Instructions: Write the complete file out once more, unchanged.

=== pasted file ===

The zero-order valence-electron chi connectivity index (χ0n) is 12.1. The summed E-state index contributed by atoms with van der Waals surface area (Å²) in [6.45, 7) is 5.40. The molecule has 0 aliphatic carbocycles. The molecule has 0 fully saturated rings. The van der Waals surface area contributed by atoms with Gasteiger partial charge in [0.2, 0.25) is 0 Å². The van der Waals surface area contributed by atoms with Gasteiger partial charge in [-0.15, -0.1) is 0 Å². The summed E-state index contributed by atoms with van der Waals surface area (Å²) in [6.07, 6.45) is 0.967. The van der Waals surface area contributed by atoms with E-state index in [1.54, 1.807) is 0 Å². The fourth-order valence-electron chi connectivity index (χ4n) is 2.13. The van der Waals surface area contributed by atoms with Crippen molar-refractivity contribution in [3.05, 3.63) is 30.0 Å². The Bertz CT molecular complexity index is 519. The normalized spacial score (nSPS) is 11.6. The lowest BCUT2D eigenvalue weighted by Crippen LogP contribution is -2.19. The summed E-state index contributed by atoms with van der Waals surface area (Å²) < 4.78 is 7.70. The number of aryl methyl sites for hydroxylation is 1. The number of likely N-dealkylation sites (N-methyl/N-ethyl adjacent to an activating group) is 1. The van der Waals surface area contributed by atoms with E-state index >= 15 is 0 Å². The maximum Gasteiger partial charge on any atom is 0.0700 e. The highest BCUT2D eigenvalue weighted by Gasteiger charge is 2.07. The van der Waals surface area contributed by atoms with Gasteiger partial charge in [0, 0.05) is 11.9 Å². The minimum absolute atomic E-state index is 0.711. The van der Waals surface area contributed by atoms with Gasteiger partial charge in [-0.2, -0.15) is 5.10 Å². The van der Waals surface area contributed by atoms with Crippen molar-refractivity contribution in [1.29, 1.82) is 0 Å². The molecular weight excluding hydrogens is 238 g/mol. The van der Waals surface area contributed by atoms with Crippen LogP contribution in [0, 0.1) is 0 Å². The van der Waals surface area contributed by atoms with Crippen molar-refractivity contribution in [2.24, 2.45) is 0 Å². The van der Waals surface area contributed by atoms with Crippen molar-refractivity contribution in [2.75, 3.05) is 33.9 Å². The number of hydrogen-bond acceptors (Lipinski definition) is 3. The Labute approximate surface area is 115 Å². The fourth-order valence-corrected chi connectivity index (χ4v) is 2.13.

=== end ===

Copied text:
The zero-order valence-electron chi connectivity index (χ0n) is 12.1. The summed E-state index contributed by atoms with van der Waals surface area (Å²) in [6.45, 7) is 5.40. The molecule has 0 aliphatic carbocycles. The molecule has 0 fully saturated rings. The van der Waals surface area contributed by atoms with Gasteiger partial charge in [0.2, 0.25) is 0 Å². The van der Waals surface area contributed by atoms with Gasteiger partial charge in [-0.15, -0.1) is 0 Å². The summed E-state index contributed by atoms with van der Waals surface area (Å²) in [6.07, 6.45) is 0.967. The van der Waals surface area contributed by atoms with E-state index in [1.54, 1.807) is 0 Å². The fourth-order valence-electron chi connectivity index (χ4n) is 2.13. The van der Waals surface area contributed by atoms with Crippen molar-refractivity contribution in [3.05, 3.63) is 30.0 Å². The Bertz CT molecular complexity index is 519. The normalized spacial score (nSPS) is 11.6. The lowest BCUT2D eigenvalue weighted by Crippen LogP contribution is -2.19. The summed E-state index contributed by atoms with van der Waals surface area (Å²) < 4.78 is 7.70. The number of aryl methyl sites for hydroxylation is 1. The number of likely N-dealkylation sites (N-methyl/N-ethyl adjacent to an activating group) is 1. The van der Waals surface area contributed by atoms with E-state index >= 15 is 0 Å². The maximum Gasteiger partial charge on any atom is 0.0700 e. The highest BCUT2D eigenvalue weighted by Gasteiger charge is 2.07. The van der Waals surface area contributed by atoms with Gasteiger partial charge in [0, 0.05) is 11.9 Å². The minimum absolute atomic E-state index is 0.711. The van der Waals surface area contributed by atoms with Gasteiger partial charge in [-0.2, -0.15) is 5.10 Å². The van der Waals surface area contributed by atoms with Crippen molar-refractivity contribution in [1.29, 1.82) is 0 Å². The molecular weight excluding hydrogens is 238 g/mol. The van der Waals surface area contributed by atoms with Crippen LogP contribution in [0, 0.1) is 0 Å². The van der Waals surface area contributed by atoms with Crippen molar-refractivity contribution in [2.24, 2.45) is 0 Å². The van der Waals surface area contributed by atoms with Crippen molar-refractivity contribution in [2.75, 3.05) is 33.9 Å². The number of hydrogen-bond acceptors (Lipinski definition) is 3. The Labute approximate surface area is 115 Å². The fourth-order valence-corrected chi connectivity index (χ4v) is 2.13.